6.10 Current debates and reforms
Forthcoming policy developments
New school curricula
Government (Rijksoverheid) is working on updating the school curricula for (special) primary and secondary education, together with teachers, school leaders, scientists and other experts. The curricula are described in educational objectives that consist of core objectives (kerndoelen) for primary education, special (primary) education, and the junior phase of secondary (special) education and attainment targets (eindtermen) for the senior phase of secondary (special) education. Government states that the curricula currently used by schools no longer adequately match developments in society and education and too little coherence between the various educational objectives exist. Government bases its statement on the proposal ‘Building blocks for a revised curriculum’ (Bouwstenen voor een nieuw curriculum) of teachers and school leaders united in Curriculum.nu which was followed by four advice reports (only in Dutch) of the scientific Curriculum Committee (CurriculumCommissie). The new curricula must better prepare pupils for the future.
The draft core objectives will be tested during a pilot in the school years 2022/2023 and 2023/2024 at a number of schools. After a final advice of the scientific committee, the definitive core objectives for primary education and the junior grades of secondary education will be submitted to the House of Representatives (Tweede Kamer) in a bill in 2024. Gradually all subjects and related exam programmes for the senior phase of secondary (special) education will be adjusted, to start with the subjects that need updating most urgently: Dutch, modern foreign languages, mathematics, social studies and beta subjects. These subject renewals will start in early 2022. During a pilot project the new exam programmes will be tested at a number of schools.
More information about the new school curricula can be found on the website of the Dutch government: Curricula for the future (Curriculum voor de toekomst).
Impact of the COVID-19 pandemic on education
On 16th March 2020, Dutch schools closed for several months in a response from Cabinet to the rising infections with the new corona virus. Most pupils and students had to rely on distance learning. This first school closure was the start of periods of lockdowns and online education, alternated by periods in which schools were opened with or without additional measures such as part-time online education, adapted group sizes, wearing face masks in the hallway and quarantines for infected persons or whole classes. Additionally, final exam requirements in secondary education were loosened in 2020 and 2021. School closures in secondary vocational education and in higher education lasted longer than in other types of education.
Despite all efforts made by school leaders, teachers and parents to offer appropriate education in times of a severe health crisis, the Inspectorate of Education (Inspectie van het Onderwijs) had concerns about the quality and continuity of education. It stated in its report The State of Education 2021 (De Staat van het Onderwijs 2021) that pupils and students were not able to learn and develop themselves optimally. Existing problems in education were enlarged. Also, many students experienced studying at home as difficult, worried about their study progress and said to be more distressed and to show more symptoms of a depression, concluded the Minister of Education, Culture and Science (Minister van Onderwijs, Cultuur en Wetenschap) in a letter to parliament about the consequences of COVID-19 on secondary vocational education and higher education (Kamerbrief over gevolgen COVID-19 in mbo en ho).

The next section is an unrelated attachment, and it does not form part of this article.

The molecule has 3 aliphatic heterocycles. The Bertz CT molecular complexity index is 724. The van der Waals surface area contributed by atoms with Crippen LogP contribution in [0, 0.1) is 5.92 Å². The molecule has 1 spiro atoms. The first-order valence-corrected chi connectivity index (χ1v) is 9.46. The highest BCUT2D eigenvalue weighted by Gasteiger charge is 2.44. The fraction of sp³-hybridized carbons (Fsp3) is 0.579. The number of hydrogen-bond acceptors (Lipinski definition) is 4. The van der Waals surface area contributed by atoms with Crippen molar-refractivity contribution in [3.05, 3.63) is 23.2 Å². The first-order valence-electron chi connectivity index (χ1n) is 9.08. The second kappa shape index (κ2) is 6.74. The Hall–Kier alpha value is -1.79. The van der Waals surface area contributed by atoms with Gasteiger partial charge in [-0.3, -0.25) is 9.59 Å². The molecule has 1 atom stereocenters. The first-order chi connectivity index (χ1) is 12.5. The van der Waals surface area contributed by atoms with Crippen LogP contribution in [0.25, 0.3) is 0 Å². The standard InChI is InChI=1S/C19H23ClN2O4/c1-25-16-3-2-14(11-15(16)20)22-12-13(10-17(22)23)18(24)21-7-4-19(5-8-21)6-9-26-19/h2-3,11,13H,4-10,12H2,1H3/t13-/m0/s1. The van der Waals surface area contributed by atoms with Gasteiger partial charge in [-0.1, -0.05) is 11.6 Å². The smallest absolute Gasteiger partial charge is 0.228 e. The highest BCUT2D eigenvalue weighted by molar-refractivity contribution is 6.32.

As mentioned in paragraph 6.3, the National Programme Education (Nationaal Programma Onderwijs) was launched on 17th February 2021. This €8.5 billion support programme for primary, secondary, secondary vocational and higher education is aimed at the recovery and development of education, catching up on study delays and the support of pupils and students. The programme targets the cognitive, executive as well as the social-emotional development of youth. Study progress and mental health will be monitored by the Dutch government as the COVID-19 pandemic still unfolds.
There are teacher shortages in primary, secondary and vocational education, with the highest shortages in the Randstad (a conurbation in the central-western Netherlands consisting primarily of Amsterdam, Rotterdam, The Hague and Utrecht and their surrounding areas). According to Government, there specifically is a lack of secondary education teachers in subjects like German, mathematics and computer science and a lack of secondary vocational education teachers in care and engineering subjects. Many older teachers retire and the intake of new teachers is too low. Yet there is no national insight into the actual size and regional spread of teacher shortages, wrote the Inspectorate of Education (Inspectie van het Onderwijs) in its report The State of Education 2021 (De Staat van het Onderwijs 2021).
Government has taken measures to increase the inflow of new teachers (eg. study grants and discounts on tuition fees), to maintain current teachers (eg. 50 hours of coaching and study time for teachers) and to organise education differently (eg. subsidies for developing innovative types of education and adjusting teacher training). The newly installed Government (January 2022) announced in its coalition agreement (coalitieakkoord) that the expansion of labour contracts of part-time teachers will be stimulated. Additional measures will be taken to make working in education more appealing, for example by lowering the work pressure.
Read more about teacher shortages in secondary education and secondary vocational education (lerarentekort in het voortgezet onderwijs en middelbaar beroepsonderwijs) on the website of the Dutch government.